We were scheduled to have our vehicle at the local Nissan Dealer so they could attend to some mechanical problems under warranty so on Thursday morning at 7:30am we were waiting in downtown Hobart for the dealer to open. After entrusting the vehicle to the workshop we head off in search of coffee and sustenance as it had been an early start and we had not had breakfast. The first place we arrived at was the Golden Arches of McDonald’s and as they do serve nice coffee we had a light (but probably not too healthy) breakfast and then walked on in to the Hobart CBD.
The Visitor Information Centre (http://www.hobarttravelcentre.com.au/) was our first port of call as we wanted to check a few things about sites we wished to visit and a boat tour we wanted to undertake. By the time we left the centre it was close to opening time for the Post Office and most of the retail outlets in the CBD area. The Post Office was handy and we posted the article we had to dispatch and then visited a couple of local retail shops browsing for bargains.
In order to record our trip to Tasmania we are on the lookout for a laminated map of the State about A3 size; the Tasmania Map Centre (http://www.map-centre.com.au/) is located in Elizabeth Street in Hobart and we had been advised that this outlet may be the place to source our map. Unfortunately the product we required was not available but we purchased a folding map as a make do.
In the meantime the car dealer had contacted us to advise that parts were needed for our truck and they would need the vehicle overnight; we needed a vehicle to return to the caravan park and to allow us some flexibility on our holiday so the dealership sourced a loan vehicle for our use. We returned to the dealer and picked up a new model of our Nissan Navara D40 Utility and by including our GPS unit we were able to find our way around Hobart once again.
One of the places we wanted to visit was the Hobart Botanical Gardens (http://www.rtbg.tas.gov.au/). After a period of disagreement with the ”bitch in the box” GPS unit where she kept wanting us to “make a U turn” we arrived at the gardens and decided to have a light lunch at the on-site restaurant.
We made our way to “the Vegie Patch” regularly featured on the ABC Gardening Australia program only to be disappointed to find the entire area has been destroyed for redevelopment. Where once ordered rows of vegetable gardens stood, deep trenches and mounds of poor looking soil peppered with tree roots now exist. We were very disappointed as this was the specific reason we chose to visit the gardens.
Leaving the gardens we decided to visit MONA – the Museum of Old and New Art (http://www.mona.net.au/) as it is close to the caravan park where we are staying in Hobart. The first challenge was to locate a parking spot as it is a very popular place and preparations were well underway for an event “Long Weekend at Mona” – Monday is 8 Hour Day in Tasmania and a public holiday.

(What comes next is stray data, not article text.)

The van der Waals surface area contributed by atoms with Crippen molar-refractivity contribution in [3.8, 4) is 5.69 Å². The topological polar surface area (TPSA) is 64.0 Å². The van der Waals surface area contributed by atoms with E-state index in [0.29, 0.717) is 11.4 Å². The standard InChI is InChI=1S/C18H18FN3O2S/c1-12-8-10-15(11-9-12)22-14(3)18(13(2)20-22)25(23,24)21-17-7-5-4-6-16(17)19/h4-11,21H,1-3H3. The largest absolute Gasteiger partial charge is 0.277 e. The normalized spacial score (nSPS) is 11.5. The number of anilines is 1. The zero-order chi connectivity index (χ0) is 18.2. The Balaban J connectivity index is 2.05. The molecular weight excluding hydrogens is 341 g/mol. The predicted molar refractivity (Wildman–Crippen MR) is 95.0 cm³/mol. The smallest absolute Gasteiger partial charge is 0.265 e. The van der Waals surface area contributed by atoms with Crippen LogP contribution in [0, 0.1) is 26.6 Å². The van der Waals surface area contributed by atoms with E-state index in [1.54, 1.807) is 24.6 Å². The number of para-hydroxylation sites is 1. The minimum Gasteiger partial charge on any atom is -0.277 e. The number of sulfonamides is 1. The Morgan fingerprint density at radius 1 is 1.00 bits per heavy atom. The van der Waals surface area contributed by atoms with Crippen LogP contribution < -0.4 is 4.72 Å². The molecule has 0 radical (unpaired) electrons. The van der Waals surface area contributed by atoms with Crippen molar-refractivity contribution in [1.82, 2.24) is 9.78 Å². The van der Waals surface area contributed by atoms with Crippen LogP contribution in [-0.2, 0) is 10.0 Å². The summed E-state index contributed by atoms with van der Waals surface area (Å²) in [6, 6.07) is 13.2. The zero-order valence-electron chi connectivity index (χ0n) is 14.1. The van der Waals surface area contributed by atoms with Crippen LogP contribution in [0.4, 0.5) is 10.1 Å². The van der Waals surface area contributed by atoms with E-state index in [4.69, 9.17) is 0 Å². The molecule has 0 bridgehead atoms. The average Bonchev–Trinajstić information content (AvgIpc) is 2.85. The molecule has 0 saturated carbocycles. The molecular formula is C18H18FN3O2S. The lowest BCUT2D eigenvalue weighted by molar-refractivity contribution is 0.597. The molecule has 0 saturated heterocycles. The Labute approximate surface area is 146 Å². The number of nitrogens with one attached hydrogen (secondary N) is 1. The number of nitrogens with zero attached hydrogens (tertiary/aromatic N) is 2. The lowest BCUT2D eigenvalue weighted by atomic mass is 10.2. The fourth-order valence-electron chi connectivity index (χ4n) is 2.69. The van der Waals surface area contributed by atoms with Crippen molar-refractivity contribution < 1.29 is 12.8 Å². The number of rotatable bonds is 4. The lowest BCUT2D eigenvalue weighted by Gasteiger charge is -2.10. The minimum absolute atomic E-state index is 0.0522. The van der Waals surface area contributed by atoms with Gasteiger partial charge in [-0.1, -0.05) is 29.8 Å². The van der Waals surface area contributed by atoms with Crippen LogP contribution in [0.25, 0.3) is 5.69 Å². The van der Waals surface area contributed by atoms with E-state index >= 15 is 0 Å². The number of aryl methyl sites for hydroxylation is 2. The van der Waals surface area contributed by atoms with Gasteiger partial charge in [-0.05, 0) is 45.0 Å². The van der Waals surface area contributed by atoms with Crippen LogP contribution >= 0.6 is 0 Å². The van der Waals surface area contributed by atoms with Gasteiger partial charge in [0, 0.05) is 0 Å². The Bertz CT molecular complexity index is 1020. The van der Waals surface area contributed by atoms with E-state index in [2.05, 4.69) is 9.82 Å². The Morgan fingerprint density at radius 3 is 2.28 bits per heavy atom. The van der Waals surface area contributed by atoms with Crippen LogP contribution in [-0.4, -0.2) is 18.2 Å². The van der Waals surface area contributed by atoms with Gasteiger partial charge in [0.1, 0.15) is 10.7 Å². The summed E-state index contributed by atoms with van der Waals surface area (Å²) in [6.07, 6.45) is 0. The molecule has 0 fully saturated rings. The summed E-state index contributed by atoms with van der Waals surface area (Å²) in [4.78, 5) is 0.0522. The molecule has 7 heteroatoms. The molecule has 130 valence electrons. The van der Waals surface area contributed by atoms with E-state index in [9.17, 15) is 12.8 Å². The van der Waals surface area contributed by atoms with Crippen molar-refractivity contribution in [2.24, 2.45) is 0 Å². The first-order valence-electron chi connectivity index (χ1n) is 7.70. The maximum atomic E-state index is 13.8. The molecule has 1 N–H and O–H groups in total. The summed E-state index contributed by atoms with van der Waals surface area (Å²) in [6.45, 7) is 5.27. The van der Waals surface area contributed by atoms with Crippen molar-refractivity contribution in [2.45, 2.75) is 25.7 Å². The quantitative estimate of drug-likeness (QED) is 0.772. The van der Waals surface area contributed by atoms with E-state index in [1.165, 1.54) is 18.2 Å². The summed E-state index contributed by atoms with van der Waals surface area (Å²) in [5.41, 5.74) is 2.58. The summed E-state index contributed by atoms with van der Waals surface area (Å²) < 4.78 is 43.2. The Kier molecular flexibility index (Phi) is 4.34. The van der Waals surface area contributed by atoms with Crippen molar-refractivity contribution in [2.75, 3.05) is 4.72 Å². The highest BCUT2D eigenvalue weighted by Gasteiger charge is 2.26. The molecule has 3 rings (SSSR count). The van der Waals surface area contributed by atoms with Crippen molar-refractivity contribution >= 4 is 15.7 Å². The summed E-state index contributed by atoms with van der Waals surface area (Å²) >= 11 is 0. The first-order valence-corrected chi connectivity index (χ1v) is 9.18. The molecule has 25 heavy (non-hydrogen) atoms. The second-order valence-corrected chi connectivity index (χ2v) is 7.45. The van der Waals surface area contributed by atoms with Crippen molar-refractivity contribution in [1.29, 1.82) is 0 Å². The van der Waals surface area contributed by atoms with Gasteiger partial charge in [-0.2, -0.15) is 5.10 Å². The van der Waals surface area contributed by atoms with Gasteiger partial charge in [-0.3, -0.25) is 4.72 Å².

The museum building is extraordinary and an attraction in its own right; the building is constructed into the face of a cliff on the riverside and from the surface you descend three stories to begin the tour of the facility. The museum offers devices to guide one through the exhibits and an audio commentary on various exhibits. There is more to the complex than merely a museum; there are accommodation units, a brewery, a winery, a café, a bar, and various exhibition spaces additional to the museum proper and many other ancillary facilities. The place must be popular as there is a parking space reserved for God and also one for God’s Mistress.
I can’t say that the current exhibition appealed to our tastes but I guess art is an acquired taste and what one may appreciate as art another may consider quite outlandish. Entry to the facility is free to residents of Tasmania but if you are non-resident an entry fee applies. Photographs may be taken in the facility so long as one does not utilize flash photography; but the resultant images cannot be displayed on any private website with the approval of MONA.
Friday was spent in retail therapy, haircuts and generally waiting around to recover our vehicle. It is very disruptive to holiday plans when mechanical failures interfere with the operation of one’s vehicle. Late Friday afternoon we were able to return our loaner and collect our own truck now fully recovered from its minor ailments.
Each Saturday throughout the year the famed Salamanca Markets are held. Hobart City Council (http://www.hobartcity.com.au/Hobart/Hobart_Events/Salamanca_Market) operates the markets which have become iconic and very heavily patronized. We were able to catch a bus directly from our caravan park (along with 50 other people) direct to the markets and this obviated the need to worry about driving and finding parking space for the day.
With over three hundred individual stalls the markets stretch for several city blocks; many Tasmanian made and designed products are featured at the markets along with a huge variety of fruit and vegetables, food, souvenirs, clothing, jewellery, perfumes, health and beauty products, woodwork, clothing and a plethora of other products. Of course the markets are patronized by thousands and if you don’t like crowds you will not be happy at the markets; add a little rain to the mix and life can become problematic in a very crowded market precinct. By 1:30pm we had had enough market and were happy to catch the bus returning to the caravan park.